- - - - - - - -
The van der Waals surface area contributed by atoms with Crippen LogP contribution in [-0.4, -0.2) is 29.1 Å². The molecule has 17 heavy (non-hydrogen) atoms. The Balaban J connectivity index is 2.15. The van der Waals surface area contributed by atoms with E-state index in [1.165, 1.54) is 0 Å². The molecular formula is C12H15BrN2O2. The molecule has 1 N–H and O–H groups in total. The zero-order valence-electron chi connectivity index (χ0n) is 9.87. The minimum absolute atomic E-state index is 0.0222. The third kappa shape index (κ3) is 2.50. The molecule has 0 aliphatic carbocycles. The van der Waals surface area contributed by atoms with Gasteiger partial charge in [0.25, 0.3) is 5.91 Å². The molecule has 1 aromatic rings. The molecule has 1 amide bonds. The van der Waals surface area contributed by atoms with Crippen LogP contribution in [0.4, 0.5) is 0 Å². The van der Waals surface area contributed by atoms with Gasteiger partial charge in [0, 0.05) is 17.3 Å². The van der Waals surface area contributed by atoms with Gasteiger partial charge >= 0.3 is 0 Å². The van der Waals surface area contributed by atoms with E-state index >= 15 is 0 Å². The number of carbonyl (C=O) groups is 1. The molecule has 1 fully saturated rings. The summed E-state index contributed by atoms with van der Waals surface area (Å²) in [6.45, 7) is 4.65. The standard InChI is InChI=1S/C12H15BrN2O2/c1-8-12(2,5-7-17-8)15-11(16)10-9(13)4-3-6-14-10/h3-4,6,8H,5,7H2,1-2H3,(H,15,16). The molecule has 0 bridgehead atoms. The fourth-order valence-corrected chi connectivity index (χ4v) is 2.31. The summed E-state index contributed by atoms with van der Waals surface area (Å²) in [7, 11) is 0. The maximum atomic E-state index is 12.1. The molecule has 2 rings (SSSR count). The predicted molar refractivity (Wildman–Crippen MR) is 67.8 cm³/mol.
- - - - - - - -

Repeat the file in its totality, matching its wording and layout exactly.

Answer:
The van der Waals surface area contributed by atoms with Crippen LogP contribution in [-0.4, -0.2) is 29.1 Å². The molecule has 17 heavy (non-hydrogen) atoms. The Balaban J connectivity index is 2.15. The van der Waals surface area contributed by atoms with E-state index in [1.165, 1.54) is 0 Å². The molecular formula is C12H15BrN2O2. The molecule has 1 N–H and O–H groups in total. The zero-order valence-electron chi connectivity index (χ0n) is 9.87. The minimum absolute atomic E-state index is 0.0222. The third kappa shape index (κ3) is 2.50. The molecule has 0 aliphatic carbocycles. The van der Waals surface area contributed by atoms with Gasteiger partial charge in [0.25, 0.3) is 5.91 Å². The molecule has 1 aromatic rings. The molecule has 1 amide bonds. The van der Waals surface area contributed by atoms with Crippen LogP contribution in [0.4, 0.5) is 0 Å². The van der Waals surface area contributed by atoms with Gasteiger partial charge in [0, 0.05) is 17.3 Å². The van der Waals surface area contributed by atoms with Gasteiger partial charge >= 0.3 is 0 Å². The van der Waals surface area contributed by atoms with E-state index >= 15 is 0 Å². The number of carbonyl (C=O) groups is 1. The molecule has 1 fully saturated rings. The summed E-state index contributed by atoms with van der Waals surface area (Å²) in [6.45, 7) is 4.65. The standard InChI is InChI=1S/C12H15BrN2O2/c1-8-12(2,5-7-17-8)15-11(16)10-9(13)4-3-6-14-10/h3-4,6,8H,5,7H2,1-2H3,(H,15,16). The molecule has 0 bridgehead atoms. The fourth-order valence-corrected chi connectivity index (χ4v) is 2.31. The summed E-state index contributed by atoms with van der Waals surface area (Å²) in [7, 11) is 0. The maximum atomic E-state index is 12.1. The molecule has 2 rings (SSSR count). The predicted molar refractivity (Wildman–Crippen MR) is 67.8 cm³/mol.